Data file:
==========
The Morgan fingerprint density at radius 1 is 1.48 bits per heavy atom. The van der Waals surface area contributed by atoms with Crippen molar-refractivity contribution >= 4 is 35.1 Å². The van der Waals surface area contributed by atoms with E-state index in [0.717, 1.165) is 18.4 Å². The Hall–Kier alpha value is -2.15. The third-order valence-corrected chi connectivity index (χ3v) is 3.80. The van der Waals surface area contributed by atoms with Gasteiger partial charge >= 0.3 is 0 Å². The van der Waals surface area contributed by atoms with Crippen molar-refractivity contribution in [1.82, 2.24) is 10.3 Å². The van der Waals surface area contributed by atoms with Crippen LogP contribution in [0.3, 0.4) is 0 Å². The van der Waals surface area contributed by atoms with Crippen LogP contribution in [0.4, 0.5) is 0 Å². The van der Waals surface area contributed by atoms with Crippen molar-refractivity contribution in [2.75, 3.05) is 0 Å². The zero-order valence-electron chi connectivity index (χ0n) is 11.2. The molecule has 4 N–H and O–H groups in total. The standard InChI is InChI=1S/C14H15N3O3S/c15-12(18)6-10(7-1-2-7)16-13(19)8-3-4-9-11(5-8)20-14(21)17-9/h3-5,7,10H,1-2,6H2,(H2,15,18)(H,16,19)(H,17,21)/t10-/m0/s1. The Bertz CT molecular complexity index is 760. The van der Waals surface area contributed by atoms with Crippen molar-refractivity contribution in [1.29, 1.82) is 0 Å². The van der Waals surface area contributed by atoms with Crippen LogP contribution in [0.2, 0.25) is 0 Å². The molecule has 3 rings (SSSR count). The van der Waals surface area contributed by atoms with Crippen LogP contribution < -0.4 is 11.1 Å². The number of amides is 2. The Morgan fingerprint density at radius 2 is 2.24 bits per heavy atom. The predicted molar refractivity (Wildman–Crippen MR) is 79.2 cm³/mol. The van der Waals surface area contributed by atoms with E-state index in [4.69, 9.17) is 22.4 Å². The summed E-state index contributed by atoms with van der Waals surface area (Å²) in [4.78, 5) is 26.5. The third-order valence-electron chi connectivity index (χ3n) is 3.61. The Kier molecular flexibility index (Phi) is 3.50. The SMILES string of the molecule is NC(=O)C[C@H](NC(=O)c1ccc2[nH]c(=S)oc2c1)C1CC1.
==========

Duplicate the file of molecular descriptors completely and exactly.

The Morgan fingerprint density at radius 1 is 1.48 bits per heavy atom. The van der Waals surface area contributed by atoms with Crippen molar-refractivity contribution >= 4 is 35.1 Å². The van der Waals surface area contributed by atoms with E-state index in [0.717, 1.165) is 18.4 Å². The Hall–Kier alpha value is -2.15. The third-order valence-corrected chi connectivity index (χ3v) is 3.80. The van der Waals surface area contributed by atoms with Gasteiger partial charge >= 0.3 is 0 Å². The van der Waals surface area contributed by atoms with Crippen molar-refractivity contribution in [1.82, 2.24) is 10.3 Å². The van der Waals surface area contributed by atoms with Crippen LogP contribution in [0.3, 0.4) is 0 Å². The van der Waals surface area contributed by atoms with Crippen LogP contribution in [0.4, 0.5) is 0 Å². The van der Waals surface area contributed by atoms with Crippen molar-refractivity contribution in [2.75, 3.05) is 0 Å². The zero-order valence-electron chi connectivity index (χ0n) is 11.2. The molecule has 4 N–H and O–H groups in total. The standard InChI is InChI=1S/C14H15N3O3S/c15-12(18)6-10(7-1-2-7)16-13(19)8-3-4-9-11(5-8)20-14(21)17-9/h3-5,7,10H,1-2,6H2,(H2,15,18)(H,16,19)(H,17,21)/t10-/m0/s1. The Bertz CT molecular complexity index is 760. The van der Waals surface area contributed by atoms with Crippen molar-refractivity contribution in [1.29, 1.82) is 0 Å². The van der Waals surface area contributed by atoms with Crippen LogP contribution in [0.2, 0.25) is 0 Å². The molecule has 3 rings (SSSR count). The van der Waals surface area contributed by atoms with Crippen LogP contribution < -0.4 is 11.1 Å². The number of amides is 2. The Morgan fingerprint density at radius 2 is 2.24 bits per heavy atom. The predicted molar refractivity (Wildman–Crippen MR) is 79.2 cm³/mol. The van der Waals surface area contributed by atoms with E-state index in [4.69, 9.17) is 22.4 Å². The summed E-state index contributed by atoms with van der Waals surface area (Å²) in [4.78, 5) is 26.5. The third-order valence-electron chi connectivity index (χ3n) is 3.61. The Kier molecular flexibility index (Phi) is 3.50. The SMILES string of the molecule is NC(=O)C[C@H](NC(=O)c1ccc2[nH]c(=S)oc2c1)C1CC1.